An Ounce of Prevention


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Section 13: An Ounce of Prevention

Certainly it is better to prevent infection than to be forced to treat. Taking simple precautions during the months of highest risk may help prevent Lyme disease. When safe proofing the backyard, it is important to separate the yard from wooded areas that may surround it. Wood chips are useful for this by offering a dry and hostile environment for ticks as well as serving as a safety boundary for young children. Acaricides can be added to the wood chips, however the clips must be treated yearly and the time of treatment is regionally dependant. Simple tick checks after spending time outdoors are useful in preventing attachment. Bathing with a washcloth can easily dislodge a tick before is attaches. It is important to dress protectively during summer months, especially with prolonged outdoor activities. Wearing light clothing will aid in noticing ticks. Also dressing in long pants and long sleeves as well as tucking in pant legs offers additional protection. Bug repellants also offer some protection against ticks. Applying repellant that contains DEET (diethyltoluamide) to clothing prior to out door exposure is recommend for those in highly endemic areas or for those who plan prolonged out door activities.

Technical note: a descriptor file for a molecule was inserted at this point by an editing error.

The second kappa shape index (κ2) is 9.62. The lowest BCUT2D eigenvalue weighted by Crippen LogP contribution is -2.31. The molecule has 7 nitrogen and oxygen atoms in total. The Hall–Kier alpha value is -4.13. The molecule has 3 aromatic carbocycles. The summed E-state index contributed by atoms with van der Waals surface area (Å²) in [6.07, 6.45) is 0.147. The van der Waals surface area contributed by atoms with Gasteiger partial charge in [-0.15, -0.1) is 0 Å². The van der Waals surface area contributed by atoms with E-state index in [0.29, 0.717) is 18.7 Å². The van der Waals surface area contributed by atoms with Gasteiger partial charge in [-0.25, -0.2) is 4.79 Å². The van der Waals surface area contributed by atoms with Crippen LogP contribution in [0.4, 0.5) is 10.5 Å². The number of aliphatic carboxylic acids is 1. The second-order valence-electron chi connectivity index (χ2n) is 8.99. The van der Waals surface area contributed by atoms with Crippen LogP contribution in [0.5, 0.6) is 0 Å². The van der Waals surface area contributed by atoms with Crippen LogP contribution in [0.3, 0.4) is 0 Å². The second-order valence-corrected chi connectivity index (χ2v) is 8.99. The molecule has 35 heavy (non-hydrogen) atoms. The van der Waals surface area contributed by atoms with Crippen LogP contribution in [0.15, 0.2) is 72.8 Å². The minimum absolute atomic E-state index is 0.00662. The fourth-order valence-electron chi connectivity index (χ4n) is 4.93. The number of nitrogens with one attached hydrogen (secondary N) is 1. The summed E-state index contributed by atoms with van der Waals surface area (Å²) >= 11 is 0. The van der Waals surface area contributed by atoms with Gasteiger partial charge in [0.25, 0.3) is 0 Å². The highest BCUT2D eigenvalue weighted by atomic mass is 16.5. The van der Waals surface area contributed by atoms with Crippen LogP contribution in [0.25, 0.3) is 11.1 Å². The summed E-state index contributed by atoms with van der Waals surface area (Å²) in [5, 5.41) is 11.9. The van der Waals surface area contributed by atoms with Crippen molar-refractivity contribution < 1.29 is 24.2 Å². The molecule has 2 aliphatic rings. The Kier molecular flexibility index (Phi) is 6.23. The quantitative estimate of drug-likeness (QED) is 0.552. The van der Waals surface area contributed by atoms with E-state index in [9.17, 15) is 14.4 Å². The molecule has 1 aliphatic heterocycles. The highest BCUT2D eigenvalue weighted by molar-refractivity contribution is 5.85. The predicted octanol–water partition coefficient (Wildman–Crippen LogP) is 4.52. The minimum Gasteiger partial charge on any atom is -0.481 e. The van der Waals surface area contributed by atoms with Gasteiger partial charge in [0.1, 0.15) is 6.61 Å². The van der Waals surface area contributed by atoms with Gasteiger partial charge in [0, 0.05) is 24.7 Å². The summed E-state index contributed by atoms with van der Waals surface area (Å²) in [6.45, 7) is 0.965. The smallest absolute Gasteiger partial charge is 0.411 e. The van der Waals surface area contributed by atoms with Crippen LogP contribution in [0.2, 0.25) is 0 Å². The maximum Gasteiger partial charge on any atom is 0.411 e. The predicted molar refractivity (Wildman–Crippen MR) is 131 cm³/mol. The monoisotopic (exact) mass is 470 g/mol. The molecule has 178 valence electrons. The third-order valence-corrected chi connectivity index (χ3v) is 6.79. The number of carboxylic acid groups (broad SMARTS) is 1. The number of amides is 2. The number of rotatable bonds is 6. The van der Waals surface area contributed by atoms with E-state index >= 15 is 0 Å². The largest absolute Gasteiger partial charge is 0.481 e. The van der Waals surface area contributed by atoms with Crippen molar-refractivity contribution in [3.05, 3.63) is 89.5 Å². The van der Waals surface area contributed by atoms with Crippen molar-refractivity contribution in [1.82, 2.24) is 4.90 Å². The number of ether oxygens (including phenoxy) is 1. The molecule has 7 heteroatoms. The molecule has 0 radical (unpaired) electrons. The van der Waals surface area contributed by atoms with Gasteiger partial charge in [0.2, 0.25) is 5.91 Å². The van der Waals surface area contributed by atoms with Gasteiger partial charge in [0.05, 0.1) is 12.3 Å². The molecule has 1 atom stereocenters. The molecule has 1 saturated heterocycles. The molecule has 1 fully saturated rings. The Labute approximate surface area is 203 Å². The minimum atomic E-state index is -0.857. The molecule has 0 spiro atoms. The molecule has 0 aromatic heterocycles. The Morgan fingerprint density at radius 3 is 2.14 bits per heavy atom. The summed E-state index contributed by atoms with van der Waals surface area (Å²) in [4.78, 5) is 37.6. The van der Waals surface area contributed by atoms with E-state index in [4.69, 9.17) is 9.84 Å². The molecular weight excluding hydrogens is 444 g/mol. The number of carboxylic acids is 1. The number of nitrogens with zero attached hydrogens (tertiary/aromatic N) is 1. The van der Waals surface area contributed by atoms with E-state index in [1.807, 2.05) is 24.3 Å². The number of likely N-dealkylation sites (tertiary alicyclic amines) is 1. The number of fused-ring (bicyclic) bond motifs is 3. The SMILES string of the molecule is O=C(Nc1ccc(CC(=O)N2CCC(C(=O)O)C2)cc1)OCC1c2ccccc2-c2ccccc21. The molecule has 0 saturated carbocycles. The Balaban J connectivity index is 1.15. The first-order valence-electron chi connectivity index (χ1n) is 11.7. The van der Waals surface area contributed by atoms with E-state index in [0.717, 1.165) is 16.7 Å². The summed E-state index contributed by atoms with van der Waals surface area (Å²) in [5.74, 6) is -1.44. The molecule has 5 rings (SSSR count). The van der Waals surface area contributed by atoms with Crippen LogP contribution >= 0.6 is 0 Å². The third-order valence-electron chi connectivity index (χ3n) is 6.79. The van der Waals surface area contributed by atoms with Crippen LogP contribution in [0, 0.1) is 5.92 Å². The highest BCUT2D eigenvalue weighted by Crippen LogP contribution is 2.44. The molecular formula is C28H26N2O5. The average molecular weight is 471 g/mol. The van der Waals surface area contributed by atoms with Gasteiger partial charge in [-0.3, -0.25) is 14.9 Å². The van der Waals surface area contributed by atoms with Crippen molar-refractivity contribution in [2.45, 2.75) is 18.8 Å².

Remember that ticks take their time in both finding a suitable site and becoming engorged (as applies to our knowledge of deer ticks specifically). The more often tick checks are done and the more precautions taken, the less likely one is to contract Bb. If an attached tick is discovered, it is important to remove it properly. Using Vaseline, kerosene, or heat may aggravate the tick and cause it to release bacteria more quickly. We recommend that one simply use a set of tweezers to gently pull the tick from the skin, while being careful not to twist or jerk the tick. Doing otherwise may annoy the tick and promote leaving mouthparts in the skin. If possible, keep the tick; professional medical attention may be helpful in some instances – pray you find a Lyme literate doc. The more engorged the tick has become, the greater likelihood for infection. It is also prudent to record the date that the tick was discovered and any adverse symptoms experienced after the tick is removed. All of these will aid a practitioner in choosing what treatment plan is best.

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